• Turn on a battery-powered radio and tune it to local radio or use your smartphone to find information from official sources (such as houstontx.gov/emergency).
  • When the all-clear is given by local authorities, open all windows and doors and air-out the structure, unless told to do otherwise

In law enforcement situation, if you are ordered to shelter-in-place:

  • Close and lock ALL windows and doors
  • if safe to do so, turn ON all exterior lights
  • Stay inside your home away from windows and doors
  • DO NOT open your door for ANYONE unless they show proper law enforcement identification.
  • Turn on a battery-powered radio and tune it to local radio or use your smartphone to find information from official sources (such as houstontx.gov/emergency).

If you are in a situation where an active shooter is in close proximity, immediately attempt to Run. If you cannot run, then Hide as best you can.  If you cannot run or hide, then be prepared to Fight with anything you have at your disposal.  Watch the Run.Hide.Fight™ video for more information

Building a "Go-Bag"

A "Go-Bag" will ensure you have what you need in the event you have to quickly leave your home.  Make sure these supplies are already put together and in an easily-accessible place.  In some emergencies, you may only have seconds to grab your supplies and leave.

  • Copies of your important papers in a waterproof bag.
  • Extra set of car and house keys.
  • Extra mobile phone charger.
  • Bottled water and snacks such as energy or granola bars.
  • First-aid supplies, flashlight, and whistle.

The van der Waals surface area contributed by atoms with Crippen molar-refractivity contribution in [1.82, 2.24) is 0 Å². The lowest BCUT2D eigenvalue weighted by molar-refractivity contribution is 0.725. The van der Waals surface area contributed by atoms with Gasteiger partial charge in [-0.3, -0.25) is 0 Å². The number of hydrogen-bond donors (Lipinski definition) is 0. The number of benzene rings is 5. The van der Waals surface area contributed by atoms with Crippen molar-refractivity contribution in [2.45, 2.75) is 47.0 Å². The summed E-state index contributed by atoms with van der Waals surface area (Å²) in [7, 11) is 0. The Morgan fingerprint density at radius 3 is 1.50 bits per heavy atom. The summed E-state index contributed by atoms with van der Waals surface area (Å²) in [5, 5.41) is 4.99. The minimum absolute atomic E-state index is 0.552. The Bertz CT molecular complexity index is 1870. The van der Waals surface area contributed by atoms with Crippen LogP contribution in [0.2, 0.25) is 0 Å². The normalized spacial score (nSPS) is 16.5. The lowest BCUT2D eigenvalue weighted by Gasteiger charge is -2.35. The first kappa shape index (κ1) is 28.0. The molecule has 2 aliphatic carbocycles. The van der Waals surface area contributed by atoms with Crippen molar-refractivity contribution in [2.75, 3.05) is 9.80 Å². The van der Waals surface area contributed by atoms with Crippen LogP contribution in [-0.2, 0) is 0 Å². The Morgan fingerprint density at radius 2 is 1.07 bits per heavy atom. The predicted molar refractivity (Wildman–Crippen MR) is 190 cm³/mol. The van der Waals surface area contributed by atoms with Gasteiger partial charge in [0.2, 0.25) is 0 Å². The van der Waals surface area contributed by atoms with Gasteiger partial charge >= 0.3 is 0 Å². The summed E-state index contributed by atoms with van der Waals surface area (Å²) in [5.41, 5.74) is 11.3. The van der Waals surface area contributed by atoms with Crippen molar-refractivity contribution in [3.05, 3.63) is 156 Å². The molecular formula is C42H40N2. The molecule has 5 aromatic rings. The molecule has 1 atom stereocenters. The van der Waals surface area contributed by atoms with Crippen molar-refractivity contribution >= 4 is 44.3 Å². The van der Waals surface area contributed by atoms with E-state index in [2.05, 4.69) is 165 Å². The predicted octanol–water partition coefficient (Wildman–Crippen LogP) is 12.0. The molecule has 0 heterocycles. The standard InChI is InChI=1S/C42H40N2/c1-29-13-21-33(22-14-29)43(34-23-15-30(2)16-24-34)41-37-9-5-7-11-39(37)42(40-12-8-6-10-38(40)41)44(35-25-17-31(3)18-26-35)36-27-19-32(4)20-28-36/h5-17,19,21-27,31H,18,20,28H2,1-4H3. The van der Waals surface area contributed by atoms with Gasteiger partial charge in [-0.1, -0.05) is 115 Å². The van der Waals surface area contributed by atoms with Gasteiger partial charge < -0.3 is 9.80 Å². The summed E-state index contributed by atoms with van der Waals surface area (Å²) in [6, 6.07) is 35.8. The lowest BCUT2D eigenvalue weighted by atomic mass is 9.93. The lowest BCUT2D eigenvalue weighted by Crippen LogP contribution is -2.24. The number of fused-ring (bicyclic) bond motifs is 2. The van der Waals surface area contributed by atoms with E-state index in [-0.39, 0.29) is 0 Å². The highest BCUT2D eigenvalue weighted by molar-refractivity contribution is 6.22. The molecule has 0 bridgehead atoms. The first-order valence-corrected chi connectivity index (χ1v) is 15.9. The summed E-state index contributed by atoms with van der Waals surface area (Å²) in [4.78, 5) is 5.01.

• Battery-powered or hand-crank radio (with extra batteries, if needed).
  • A list of the medications each member of your family needs and at least a 14-day supply of each medication.
  • Toothpaste, toothbrushes, wet cleansing wipes, and so on.
  • Contact and meeting place information for your family and a map of your local area.
  • Rain ponchos, or foul-weather gear
  • External mobile phone battery pack or solar charger. Some hand-crank flashlights will also include a phone charger.
  • Escape Tool for your car.

Your Family's Unique needs

Families are not all the same. It's important to include items in your go-bag and shelter-in-place kits that meet your family's unique needs. Consider the following:

People with Disabilities and Seniors:
  • Supplies, such as catheters, medications, syringes, incontinence supplies etc.
  • Contact information for your doctor, local pharmacy and medical suppliers
  • Items that you use for your daily life that might be unique to you
  • A list of every medication you take
  • A list of daily activities for which you need help (dressing, bathing, eating, etc.)
Families with Small Children:
  • Diapers, wipes, ointments and creams for diaper changes
  • Extra clothing for all-seasons
  • Baby or toddler food, such as squeeze packets, or formula
  • A stuffed animal or toy for your child and something to help occupy their time, like books or coloring books. If this includes a hand-held video game, make sure you have extra batteries.
Funded by a Grant from the U.S. Department of Homeland Security